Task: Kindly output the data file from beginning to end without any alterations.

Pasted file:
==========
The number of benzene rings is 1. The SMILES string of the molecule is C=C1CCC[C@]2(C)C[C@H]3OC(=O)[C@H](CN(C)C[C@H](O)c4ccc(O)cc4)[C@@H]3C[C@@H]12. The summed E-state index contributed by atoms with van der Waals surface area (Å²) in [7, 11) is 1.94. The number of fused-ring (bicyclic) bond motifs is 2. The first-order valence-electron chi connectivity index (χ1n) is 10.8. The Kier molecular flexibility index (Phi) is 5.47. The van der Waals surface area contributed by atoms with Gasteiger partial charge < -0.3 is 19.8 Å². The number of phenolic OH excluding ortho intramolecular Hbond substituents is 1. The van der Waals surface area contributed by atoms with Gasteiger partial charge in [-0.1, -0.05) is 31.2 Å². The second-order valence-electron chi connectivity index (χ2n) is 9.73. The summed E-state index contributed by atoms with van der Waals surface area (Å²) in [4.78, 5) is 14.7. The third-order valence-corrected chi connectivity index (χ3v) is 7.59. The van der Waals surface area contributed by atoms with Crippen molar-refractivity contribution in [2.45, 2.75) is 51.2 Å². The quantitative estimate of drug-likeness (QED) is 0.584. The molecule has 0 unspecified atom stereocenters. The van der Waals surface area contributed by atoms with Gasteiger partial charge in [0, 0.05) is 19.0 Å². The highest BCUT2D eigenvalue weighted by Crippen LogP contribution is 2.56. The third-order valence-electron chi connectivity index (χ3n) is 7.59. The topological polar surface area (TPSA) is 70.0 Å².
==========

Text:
The number of benzene rings is 1. The SMILES string of the molecule is C=C1CCC[C@]2(C)C[C@H]3OC(=O)[C@H](CN(C)C[C@H](O)c4ccc(O)cc4)[C@@H]3C[C@@H]12. The summed E-state index contributed by atoms with van der Waals surface area (Å²) in [7, 11) is 1.94. The number of fused-ring (bicyclic) bond motifs is 2. The first-order valence-electron chi connectivity index (χ1n) is 10.8. The Kier molecular flexibility index (Phi) is 5.47. The van der Waals surface area contributed by atoms with Gasteiger partial charge < -0.3 is 19.8 Å². The number of phenolic OH excluding ortho intramolecular Hbond substituents is 1. The van der Waals surface area contributed by atoms with Gasteiger partial charge in [-0.1, -0.05) is 31.2 Å². The second-order valence-electron chi connectivity index (χ2n) is 9.73. The summed E-state index contributed by atoms with van der Waals surface area (Å²) in [4.78, 5) is 14.7. The third-order valence-corrected chi connectivity index (χ3v) is 7.59. The van der Waals surface area contributed by atoms with Crippen molar-refractivity contribution in [2.45, 2.75) is 51.2 Å². The quantitative estimate of drug-likeness (QED) is 0.584. The molecule has 0 unspecified atom stereocenters. The van der Waals surface area contributed by atoms with Gasteiger partial charge in [0, 0.05) is 19.0 Å². The highest BCUT2D eigenvalue weighted by Crippen LogP contribution is 2.56. The third-order valence-electron chi connectivity index (χ3n) is 7.59. The topological polar surface area (TPSA) is 70.0 Å².